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Coronavirus: Quarantine cooking and baking sourdough bread with a Top Chef Canada contestant

Click to play video: 'Baking bread with Chef Brock Bowes' Baking bread with Chef Brock Bowes
It’s called quarantine cooking and it has people trying new recipes and dishes at home while maintaining social distancing during the coronavirus pandemic. One craze making the rounds on social media is baking bread, with people posting pictures of their perfect loaves. Always a fan of carbs, the craze has caught the attention of Global News' very own Travis Lowe, who visited Top Chef Canada contestant Brock Bowes to get the "Lowe Down" on how to become a sourdough starter specialist. – Apr 17, 2020

It’s called quarantine cooking and it has people trying new recipes and dishes at home while maintaining social distancing during the coronavirus pandemic.

One craze making the rounds on social media is baking bread, with people posting pictures of their perfect loaves.

“Bread is food for the soul definitely,” said Top Chef Canada contestant Brock Bowes, adding “it’s something that is so simple but makes you feel so amazing.”

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It’s perhaps why so many people are busy baking bread during the COVID-19 pandemic.

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After all, you really only really need four ingredients to make bread.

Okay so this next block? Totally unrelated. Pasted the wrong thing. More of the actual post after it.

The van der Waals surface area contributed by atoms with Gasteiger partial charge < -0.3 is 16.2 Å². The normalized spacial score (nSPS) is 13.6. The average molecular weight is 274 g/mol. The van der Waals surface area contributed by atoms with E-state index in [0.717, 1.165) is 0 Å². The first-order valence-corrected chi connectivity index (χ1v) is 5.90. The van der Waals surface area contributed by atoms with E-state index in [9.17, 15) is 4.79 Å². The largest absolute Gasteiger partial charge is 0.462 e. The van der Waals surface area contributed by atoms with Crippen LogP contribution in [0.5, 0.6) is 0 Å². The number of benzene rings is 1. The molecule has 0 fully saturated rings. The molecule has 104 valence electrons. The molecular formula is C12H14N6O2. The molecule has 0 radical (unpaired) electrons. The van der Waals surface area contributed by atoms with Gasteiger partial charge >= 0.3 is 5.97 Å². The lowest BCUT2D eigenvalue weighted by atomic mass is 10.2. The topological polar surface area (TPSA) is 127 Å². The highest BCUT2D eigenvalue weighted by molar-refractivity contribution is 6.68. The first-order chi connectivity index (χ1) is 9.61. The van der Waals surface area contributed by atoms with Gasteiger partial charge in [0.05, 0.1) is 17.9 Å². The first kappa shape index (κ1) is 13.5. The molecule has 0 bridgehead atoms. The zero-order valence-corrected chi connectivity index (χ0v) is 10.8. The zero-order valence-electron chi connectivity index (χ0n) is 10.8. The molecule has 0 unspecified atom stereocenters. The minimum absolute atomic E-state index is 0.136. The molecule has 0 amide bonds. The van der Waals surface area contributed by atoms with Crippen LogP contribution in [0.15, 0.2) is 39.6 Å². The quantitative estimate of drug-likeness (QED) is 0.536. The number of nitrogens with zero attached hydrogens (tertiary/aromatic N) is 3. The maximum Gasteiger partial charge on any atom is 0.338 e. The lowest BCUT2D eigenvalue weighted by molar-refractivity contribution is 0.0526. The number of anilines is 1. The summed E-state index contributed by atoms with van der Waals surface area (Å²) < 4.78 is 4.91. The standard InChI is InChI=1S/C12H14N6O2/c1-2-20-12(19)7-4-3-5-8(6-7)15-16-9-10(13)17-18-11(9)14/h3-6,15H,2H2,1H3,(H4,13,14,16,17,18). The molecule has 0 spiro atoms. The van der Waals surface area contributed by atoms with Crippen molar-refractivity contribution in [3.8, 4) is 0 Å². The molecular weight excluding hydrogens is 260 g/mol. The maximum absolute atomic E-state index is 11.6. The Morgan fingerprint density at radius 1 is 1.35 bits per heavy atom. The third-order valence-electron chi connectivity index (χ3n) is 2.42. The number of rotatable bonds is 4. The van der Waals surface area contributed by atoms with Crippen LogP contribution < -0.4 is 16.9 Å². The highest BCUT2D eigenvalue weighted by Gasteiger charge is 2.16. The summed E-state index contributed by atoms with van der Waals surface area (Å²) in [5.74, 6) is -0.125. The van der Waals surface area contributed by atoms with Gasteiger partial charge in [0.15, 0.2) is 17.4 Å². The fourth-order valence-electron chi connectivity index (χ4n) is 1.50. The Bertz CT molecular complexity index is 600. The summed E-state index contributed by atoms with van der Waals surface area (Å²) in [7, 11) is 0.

“Flour, yeast, water and a pinch of salt,” Bowes said.

However, because of its popularity, one of those important ingredients is undergoing a pandemic shortage.

“Yeast,” said Bowes.

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But just because grocery and market shelves are thin on yeast doesn’t mean you have to be, so Bowes brought in a baking buddy.

You could call him a dough boy.

“He makes better bread than I do,” Bowes said.

That’s not surprising, since Jake Bruce is the baker at Bowes’ restaurant and catering service.

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“We are going to make a basic sourdough loaf that is 50 per cent whole wheat 50 per cent white,” said Bruce.

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Apparently, the key to making that basic sourdough loaf is sourdough starter, which actually makes its own yeast.

Bruce recommends looking up a good sourdough starter recipe.

When you’ve done that, you’ll find that besides tender loving care and time, the secret of baking bread is proofing.

“Proofing is very important; you have to have the right amount of proofing time at the right temperature,” Bruce said.

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Proofing is the first baking cycle.

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Bruce likes 80 to 82 degrees Fahrenheit (26-27 Celsius) for an hour or two, then bakes the bread at 500 degrees Fahrenheit (260 C) for 15 minutes, then 450 F (232 C) for 35 minutes.

Remove from the oven, cover in copious quantities of butter and enjoy.

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